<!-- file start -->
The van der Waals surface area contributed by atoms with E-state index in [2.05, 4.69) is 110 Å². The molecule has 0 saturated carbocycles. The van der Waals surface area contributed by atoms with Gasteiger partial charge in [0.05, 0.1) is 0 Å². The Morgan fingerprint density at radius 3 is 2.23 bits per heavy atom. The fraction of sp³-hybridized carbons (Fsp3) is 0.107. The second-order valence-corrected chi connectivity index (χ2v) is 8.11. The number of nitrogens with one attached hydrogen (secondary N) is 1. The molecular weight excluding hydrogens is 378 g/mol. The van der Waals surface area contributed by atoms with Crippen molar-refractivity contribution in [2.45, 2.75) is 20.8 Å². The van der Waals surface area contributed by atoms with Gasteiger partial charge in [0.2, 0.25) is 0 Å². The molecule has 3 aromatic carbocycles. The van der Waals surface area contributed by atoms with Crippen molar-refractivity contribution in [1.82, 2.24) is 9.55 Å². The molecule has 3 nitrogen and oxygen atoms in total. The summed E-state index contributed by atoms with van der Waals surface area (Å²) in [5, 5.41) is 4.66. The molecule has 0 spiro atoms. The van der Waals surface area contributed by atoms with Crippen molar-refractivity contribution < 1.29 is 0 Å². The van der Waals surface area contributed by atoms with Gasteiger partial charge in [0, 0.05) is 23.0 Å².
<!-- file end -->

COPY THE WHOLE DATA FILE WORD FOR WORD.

The van der Waals surface area contributed by atoms with E-state index in [2.05, 4.69) is 110 Å². The molecule has 0 saturated carbocycles. The van der Waals surface area contributed by atoms with Gasteiger partial charge in [0.05, 0.1) is 0 Å². The Morgan fingerprint density at radius 3 is 2.23 bits per heavy atom. The fraction of sp³-hybridized carbons (Fsp3) is 0.107. The second-order valence-corrected chi connectivity index (χ2v) is 8.11. The number of nitrogens with one attached hydrogen (secondary N) is 1. The molecular weight excluding hydrogens is 378 g/mol. The van der Waals surface area contributed by atoms with Crippen molar-refractivity contribution in [2.45, 2.75) is 20.8 Å². The van der Waals surface area contributed by atoms with Gasteiger partial charge in [0.2, 0.25) is 0 Å². The molecule has 3 aromatic carbocycles. The van der Waals surface area contributed by atoms with Crippen molar-refractivity contribution in [1.82, 2.24) is 9.55 Å². The molecule has 3 nitrogen and oxygen atoms in total. The summed E-state index contributed by atoms with van der Waals surface area (Å²) in [5, 5.41) is 4.66. The molecule has 0 spiro atoms. The van der Waals surface area contributed by atoms with Crippen molar-refractivity contribution < 1.29 is 0 Å². The van der Waals surface area contributed by atoms with Gasteiger partial charge in [0, 0.05) is 23.0 Å².